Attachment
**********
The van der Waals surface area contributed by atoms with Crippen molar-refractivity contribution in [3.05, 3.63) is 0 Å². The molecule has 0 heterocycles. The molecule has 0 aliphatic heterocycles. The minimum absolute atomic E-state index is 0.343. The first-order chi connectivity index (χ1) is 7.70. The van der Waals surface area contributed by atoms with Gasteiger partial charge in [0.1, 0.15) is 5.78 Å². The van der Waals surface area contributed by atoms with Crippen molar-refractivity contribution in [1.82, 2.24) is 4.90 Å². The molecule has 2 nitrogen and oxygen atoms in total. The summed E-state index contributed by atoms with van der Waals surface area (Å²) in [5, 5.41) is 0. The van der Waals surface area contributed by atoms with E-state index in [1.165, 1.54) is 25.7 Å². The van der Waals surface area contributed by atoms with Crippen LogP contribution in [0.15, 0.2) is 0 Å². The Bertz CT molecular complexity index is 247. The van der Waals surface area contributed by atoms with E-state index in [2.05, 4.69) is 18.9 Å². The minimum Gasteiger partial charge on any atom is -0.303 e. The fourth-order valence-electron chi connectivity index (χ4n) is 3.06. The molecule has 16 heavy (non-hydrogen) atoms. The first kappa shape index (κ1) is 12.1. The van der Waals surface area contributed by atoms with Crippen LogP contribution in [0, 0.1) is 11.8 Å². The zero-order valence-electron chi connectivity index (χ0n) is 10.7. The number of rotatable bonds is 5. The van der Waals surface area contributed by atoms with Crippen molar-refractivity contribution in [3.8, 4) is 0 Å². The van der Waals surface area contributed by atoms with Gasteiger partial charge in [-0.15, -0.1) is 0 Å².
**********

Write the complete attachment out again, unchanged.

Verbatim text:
The van der Waals surface area contributed by atoms with Crippen molar-refractivity contribution in [3.05, 3.63) is 0 Å². The molecule has 0 heterocycles. The molecule has 0 aliphatic heterocycles. The minimum absolute atomic E-state index is 0.343. The first-order chi connectivity index (χ1) is 7.70. The van der Waals surface area contributed by atoms with Gasteiger partial charge in [0.1, 0.15) is 5.78 Å². The van der Waals surface area contributed by atoms with Crippen molar-refractivity contribution in [1.82, 2.24) is 4.90 Å². The molecule has 2 nitrogen and oxygen atoms in total. The summed E-state index contributed by atoms with van der Waals surface area (Å²) in [5, 5.41) is 0. The van der Waals surface area contributed by atoms with E-state index in [1.165, 1.54) is 25.7 Å². The van der Waals surface area contributed by atoms with Crippen LogP contribution in [0.15, 0.2) is 0 Å². The Bertz CT molecular complexity index is 247. The van der Waals surface area contributed by atoms with E-state index in [2.05, 4.69) is 18.9 Å². The minimum Gasteiger partial charge on any atom is -0.303 e. The fourth-order valence-electron chi connectivity index (χ4n) is 3.06. The molecule has 16 heavy (non-hydrogen) atoms. The first kappa shape index (κ1) is 12.1. The van der Waals surface area contributed by atoms with Crippen LogP contribution in [0, 0.1) is 11.8 Å². The zero-order valence-electron chi connectivity index (χ0n) is 10.7. The number of rotatable bonds is 5. The van der Waals surface area contributed by atoms with Crippen molar-refractivity contribution in [3.8, 4) is 0 Å². The van der Waals surface area contributed by atoms with Gasteiger partial charge in [-0.15, -0.1) is 0 Å².